$$\begin{aligned}& u^{\nabla ^{h}}(\theta ) = G(\theta , u) ,\qquad u(\theta _{0})= u_{0},\quad \theta _{0} \geq 0, \end{aligned}$$
(5)
$$\begin{aligned}& u^{\nabla ^{sh}} (\theta ) = G(\theta , u) ,\qquad u(\theta _{0})= u_{0},\quad \theta _{0} \geq 0, \end{aligned}$$
(6)

where \(G \in C_{ldf}(I_{\mathbb{T}}, \mathbb{E}_{n}) \), \(I_{\mathbb{T}} = \mathbb{T}^{[\theta _{0}, \theta _{0}+a]}\), \(a > 0\).

Lemma 2

A mapping \(u : I_{\mathbb{T}} \rightarrow \mathbb{E}_{n}\) is a solution of FNIVP (5) iff it is ld-continuous and satisfies the fuzzy nabla integral equation

$$\begin{aligned}& u^{\nabla ^{h}}(\theta ) = u_{0} \oplus \int _{\theta _{0}}^{\theta } G\bigl( \tau , u(\tau )\bigr) \nabla \tau ,\quad \theta \in I_{\mathbb{T}} \end{aligned}$$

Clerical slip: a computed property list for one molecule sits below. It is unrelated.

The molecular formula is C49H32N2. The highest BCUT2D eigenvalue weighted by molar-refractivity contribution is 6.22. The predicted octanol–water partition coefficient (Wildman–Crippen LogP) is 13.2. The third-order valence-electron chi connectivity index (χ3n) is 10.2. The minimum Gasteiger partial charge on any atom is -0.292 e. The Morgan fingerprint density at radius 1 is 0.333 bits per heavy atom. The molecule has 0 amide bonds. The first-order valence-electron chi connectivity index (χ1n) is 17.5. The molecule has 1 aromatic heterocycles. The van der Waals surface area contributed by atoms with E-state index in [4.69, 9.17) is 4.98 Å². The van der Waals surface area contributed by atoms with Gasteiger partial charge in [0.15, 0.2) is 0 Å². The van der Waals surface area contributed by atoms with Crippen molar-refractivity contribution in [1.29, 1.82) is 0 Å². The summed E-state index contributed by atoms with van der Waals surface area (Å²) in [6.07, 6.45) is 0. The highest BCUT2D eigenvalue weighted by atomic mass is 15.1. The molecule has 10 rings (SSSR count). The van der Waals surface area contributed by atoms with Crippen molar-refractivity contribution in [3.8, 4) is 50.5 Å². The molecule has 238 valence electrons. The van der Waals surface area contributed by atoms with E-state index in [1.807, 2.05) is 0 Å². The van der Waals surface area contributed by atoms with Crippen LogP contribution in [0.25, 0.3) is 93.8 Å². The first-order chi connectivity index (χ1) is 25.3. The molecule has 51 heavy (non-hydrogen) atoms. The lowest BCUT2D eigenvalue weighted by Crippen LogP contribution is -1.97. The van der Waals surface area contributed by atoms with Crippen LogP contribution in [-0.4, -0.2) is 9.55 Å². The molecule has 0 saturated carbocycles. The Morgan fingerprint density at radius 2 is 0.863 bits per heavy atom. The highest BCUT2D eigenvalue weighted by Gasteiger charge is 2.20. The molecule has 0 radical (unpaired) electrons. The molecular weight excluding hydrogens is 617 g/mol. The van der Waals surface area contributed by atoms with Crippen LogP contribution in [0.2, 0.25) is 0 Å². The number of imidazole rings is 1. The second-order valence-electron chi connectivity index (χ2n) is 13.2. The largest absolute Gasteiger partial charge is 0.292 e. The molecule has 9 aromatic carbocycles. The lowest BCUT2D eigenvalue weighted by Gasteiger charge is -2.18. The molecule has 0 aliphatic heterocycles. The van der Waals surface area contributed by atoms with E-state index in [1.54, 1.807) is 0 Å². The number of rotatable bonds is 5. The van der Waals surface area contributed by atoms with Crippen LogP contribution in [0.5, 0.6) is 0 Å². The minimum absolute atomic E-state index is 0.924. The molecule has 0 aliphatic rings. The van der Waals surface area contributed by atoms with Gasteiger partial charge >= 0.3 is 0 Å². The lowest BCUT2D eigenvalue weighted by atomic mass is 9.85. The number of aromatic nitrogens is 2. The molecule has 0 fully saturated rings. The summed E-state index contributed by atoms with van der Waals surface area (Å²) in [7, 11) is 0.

(7)

and u is a solution of FNIVP (5) iff it is ld-continuous and satisfies the fuzzy nabla integral equation

$$ u^{\nabla ^{sh}}(\theta ) = u_{0} \oplus (-1) \int _{\theta _{0}}^{ \theta } G\bigl(\tau , u(\tau )\bigr) \nabla \tau ,\quad \theta \in I_{\mathbb{T}}. $$
(8)

Proof

Suppose that \(u(\theta )\) is a solution of FNIVP (5). Then

$$u^{\nabla ^{h}}(\theta )= G \bigl(\theta , u(\theta )\bigr),\qquad u(\theta _{0})= u _{0}. $$

Taking fuzzy nabla integral on (5)

$$\begin{aligned}& \int _{\theta _{0}}^{\theta }u^{\nabla ^{h}}(\tau )\nabla \theta = \int _{\theta _{0}}^{\theta }G \bigl(\tau , u(\tau )\bigr)\nabla \tau \\& \quad \Longrightarrow\quad u(\theta ) \ominus _{h} u(\theta _{0}) = \int _{\theta _{0}}^{\theta }G \bigl(\tau , u(\tau )\bigr)\nabla \tau \\& \quad \Longrightarrow\quad u(\theta )=u_{0}\oplus \int _{\theta _{0}}^{\theta }G \bigl( \tau , u(\tau )\bigr)\nabla \tau . \end{aligned}$$